April is National Poetry Month, and while my adult poets and I struggle to produce a poem a day, children in and out of school are naturally writing and enjoying poetry in all senses of the word. Poetry can have a beat, it can be spoken aloud or savored in silence on the page, and it can be easily interwoven in the everyday lives of children. Kids of all ages naturally resonate with narrative and emotion presented in various poetic forms. Some of my favorite teachers recognize this as they put even the simplest demands to children to a beat, creating little poems out of everyday routines like getting your coat on. So let’s celebrate April with five poetry books for children that explore form, beat, and color, and remind children and adults alike that poetry is with us in everything we do.
1) Hip Hop Speaks to Children: A Celebration of Poetry with a Beat by Nikki Giovanni. Hip hop is the new poetry. The best hip hop artists know this. Artists like Queen Latifah and Kanye West are just some of the folks that are highlighted in this wonderful journey of hip hop and hip hop-inspired poetry for children. Nikki Giovanni even includes Langston Hughes, one of my personal favorite poets of all time, who would have loved hip hop today. It includes a cd for you and your kids to rhyme along.
2) Hailstones and Halibut Bones by Mary O’Neill. This little gem of a poetry collection is full of exploring color through poetry, with beautiful illustrations and images that really evoke the colors being described. Like lines in the poem about the color brown describing cinnamon toast. Yum.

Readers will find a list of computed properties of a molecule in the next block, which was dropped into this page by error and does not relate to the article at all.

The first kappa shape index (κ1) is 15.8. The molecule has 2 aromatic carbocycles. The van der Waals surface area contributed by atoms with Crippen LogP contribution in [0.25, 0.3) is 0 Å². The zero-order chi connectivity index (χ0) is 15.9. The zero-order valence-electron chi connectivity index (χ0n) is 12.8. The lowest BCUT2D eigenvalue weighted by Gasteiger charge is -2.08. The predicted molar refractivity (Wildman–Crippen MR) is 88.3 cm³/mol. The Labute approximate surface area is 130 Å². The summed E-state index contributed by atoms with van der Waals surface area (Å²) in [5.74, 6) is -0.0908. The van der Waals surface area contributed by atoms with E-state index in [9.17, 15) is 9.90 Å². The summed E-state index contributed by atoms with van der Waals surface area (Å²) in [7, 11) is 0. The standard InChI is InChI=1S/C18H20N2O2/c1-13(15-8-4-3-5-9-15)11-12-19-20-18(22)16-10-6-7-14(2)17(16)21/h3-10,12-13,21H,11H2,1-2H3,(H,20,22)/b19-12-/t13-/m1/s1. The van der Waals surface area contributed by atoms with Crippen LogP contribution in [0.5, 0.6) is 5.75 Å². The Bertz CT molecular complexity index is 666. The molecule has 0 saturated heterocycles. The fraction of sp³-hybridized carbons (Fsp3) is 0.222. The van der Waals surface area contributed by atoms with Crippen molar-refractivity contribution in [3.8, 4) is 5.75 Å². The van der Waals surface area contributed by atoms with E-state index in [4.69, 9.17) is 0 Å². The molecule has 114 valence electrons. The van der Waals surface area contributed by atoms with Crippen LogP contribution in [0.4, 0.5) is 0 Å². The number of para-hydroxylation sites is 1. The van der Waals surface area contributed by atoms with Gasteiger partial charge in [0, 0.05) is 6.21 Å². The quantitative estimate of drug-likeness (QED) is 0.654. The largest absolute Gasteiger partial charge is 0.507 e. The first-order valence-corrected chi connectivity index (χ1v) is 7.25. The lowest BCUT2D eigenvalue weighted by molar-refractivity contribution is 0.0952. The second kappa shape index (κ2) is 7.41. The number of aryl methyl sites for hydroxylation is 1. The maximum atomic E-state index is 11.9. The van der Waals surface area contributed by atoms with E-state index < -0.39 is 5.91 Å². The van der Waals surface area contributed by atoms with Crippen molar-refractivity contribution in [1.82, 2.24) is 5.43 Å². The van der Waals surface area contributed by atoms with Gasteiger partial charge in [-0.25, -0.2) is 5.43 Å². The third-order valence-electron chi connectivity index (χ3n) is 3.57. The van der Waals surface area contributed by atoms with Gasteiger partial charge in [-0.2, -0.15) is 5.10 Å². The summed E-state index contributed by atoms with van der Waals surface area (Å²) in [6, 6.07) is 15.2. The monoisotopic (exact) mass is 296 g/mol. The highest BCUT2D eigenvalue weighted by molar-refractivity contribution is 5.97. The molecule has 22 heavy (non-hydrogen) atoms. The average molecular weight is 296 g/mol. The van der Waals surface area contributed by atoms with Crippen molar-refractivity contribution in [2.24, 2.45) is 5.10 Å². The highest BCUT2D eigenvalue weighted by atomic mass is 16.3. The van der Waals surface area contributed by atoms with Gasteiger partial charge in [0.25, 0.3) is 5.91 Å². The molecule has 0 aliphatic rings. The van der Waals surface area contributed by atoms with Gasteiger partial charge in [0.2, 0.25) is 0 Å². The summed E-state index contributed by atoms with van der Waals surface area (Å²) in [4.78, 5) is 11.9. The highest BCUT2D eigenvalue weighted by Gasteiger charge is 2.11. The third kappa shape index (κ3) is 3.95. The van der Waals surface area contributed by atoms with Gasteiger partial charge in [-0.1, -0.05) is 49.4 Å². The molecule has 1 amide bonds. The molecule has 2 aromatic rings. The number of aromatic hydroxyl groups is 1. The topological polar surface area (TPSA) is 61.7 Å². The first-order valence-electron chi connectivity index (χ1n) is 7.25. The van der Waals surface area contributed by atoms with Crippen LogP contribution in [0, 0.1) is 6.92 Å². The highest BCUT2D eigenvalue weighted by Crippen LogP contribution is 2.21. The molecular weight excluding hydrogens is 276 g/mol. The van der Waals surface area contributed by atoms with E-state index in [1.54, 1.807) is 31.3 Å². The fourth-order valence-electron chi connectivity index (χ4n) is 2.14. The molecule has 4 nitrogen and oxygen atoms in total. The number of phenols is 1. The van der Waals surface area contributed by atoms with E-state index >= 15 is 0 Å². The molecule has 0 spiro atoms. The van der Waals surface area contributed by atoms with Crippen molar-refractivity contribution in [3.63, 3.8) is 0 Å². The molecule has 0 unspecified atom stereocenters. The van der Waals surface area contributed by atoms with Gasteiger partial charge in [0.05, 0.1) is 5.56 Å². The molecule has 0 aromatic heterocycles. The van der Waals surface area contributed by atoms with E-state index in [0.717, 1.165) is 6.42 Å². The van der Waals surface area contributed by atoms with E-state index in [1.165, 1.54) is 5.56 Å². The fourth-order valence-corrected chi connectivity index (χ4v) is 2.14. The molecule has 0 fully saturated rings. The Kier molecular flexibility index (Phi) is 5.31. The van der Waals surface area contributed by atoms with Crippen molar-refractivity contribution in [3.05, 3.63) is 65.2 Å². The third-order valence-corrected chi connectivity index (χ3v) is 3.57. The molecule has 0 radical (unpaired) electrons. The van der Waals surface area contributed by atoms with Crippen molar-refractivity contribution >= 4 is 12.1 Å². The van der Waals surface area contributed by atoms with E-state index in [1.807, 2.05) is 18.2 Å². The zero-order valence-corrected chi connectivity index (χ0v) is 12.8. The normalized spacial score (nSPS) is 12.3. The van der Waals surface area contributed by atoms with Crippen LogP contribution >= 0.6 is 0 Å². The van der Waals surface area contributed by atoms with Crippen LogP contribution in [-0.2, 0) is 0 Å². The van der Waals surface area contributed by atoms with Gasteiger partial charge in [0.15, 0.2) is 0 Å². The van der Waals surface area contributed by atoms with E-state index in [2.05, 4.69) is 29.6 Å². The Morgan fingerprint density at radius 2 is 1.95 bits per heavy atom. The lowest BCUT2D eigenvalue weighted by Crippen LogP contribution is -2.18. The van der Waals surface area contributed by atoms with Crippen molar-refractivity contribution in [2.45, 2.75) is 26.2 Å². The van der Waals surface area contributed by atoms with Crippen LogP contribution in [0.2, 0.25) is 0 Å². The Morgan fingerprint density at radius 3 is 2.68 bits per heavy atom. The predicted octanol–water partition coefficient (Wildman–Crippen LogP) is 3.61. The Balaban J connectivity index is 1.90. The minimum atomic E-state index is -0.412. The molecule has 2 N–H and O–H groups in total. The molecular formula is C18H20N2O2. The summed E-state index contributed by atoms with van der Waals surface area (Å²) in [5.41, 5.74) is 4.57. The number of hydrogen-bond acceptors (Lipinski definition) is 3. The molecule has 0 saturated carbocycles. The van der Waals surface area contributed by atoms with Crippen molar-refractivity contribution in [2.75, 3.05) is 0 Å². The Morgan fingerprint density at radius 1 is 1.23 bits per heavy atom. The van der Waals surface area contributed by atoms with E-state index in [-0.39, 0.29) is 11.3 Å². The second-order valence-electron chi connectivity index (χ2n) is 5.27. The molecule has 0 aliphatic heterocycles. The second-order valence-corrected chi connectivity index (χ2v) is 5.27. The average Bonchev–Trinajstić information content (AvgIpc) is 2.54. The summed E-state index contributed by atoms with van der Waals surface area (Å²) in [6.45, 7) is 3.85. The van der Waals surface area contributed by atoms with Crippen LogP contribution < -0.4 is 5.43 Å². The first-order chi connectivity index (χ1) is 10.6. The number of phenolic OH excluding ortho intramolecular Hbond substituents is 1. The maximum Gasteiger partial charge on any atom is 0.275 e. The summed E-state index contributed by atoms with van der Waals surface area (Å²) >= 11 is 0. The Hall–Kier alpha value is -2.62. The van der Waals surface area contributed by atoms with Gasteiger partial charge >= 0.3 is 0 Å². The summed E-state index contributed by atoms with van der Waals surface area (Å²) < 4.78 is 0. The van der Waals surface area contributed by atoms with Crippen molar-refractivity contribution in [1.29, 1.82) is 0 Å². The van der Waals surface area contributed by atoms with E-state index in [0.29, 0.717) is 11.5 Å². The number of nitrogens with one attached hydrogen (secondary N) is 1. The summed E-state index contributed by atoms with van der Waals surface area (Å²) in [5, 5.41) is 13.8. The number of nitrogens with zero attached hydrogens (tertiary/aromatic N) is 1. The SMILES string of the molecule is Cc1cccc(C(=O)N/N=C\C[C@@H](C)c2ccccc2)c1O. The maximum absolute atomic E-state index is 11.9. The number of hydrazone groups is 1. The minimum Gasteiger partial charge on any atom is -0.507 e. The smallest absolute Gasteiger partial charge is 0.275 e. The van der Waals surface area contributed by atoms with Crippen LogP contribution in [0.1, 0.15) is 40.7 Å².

3) Honey, I Love and other Love Poems by Eloise Greenfield. A classic Reading Rainbow pick- this is an excellent introduction to Eloise Greenfield’s beautiful ways with words. Read these love poems with your children and then explore her other picture books too.
4) The Tree That Time Built selected by Mary Ann Hoberman and Linda Winston. What a cool idea for a book! Hoberman, the U.S. Children’s Poet Laureate, created this anthology of poems with the theme of environmental awareness and the wonders of the natural world. I love how it relates poets and scientists together, because it makes perfect sense- to be a great poet, you have to be a great observer, just like in science. This is an inspiring way to teach children the power of acute observation and seeing the beauty in everything around us.
5) A Kick in the Head: An Everyday Guide to Poetic Forms by Paul B. Janeczko. This is a delightful book in a trilogy of poetry studies, partnered with colorful and zany illustrations by Chris Raschka. It was just in the past year that I learned what a pantoum was (a series of quatrains with repeating lines) and children get access to a variety of poetic forms and their rules in a simple and fun-filled way. Shakespeare’s sonnets are presented right alongside an example of an elegy and 27 other forms.
As an added bonus, here’s a great book for parents and educators that combines poetry, community activism, and social change: June’s Jordan’s Poetry for the People: A Revolutionary Blueprint by June Jordan and the Blueprint Collective. This book compiles all of the teachings of the awe-inspiring poet, professor, and activist June Jordan and her Poetry for the People class. It teaches parents and educators how to create lesson plans to present poetry from all kinds of backgrounds, many of which are not usually highlighted, and how to create a poetry program in your community.
Enjoy the wonderful video from the amazing Nikki Giovanni!
Northwest Philly Parents is a partnership between Newsworks and Germantown Avenue Parents.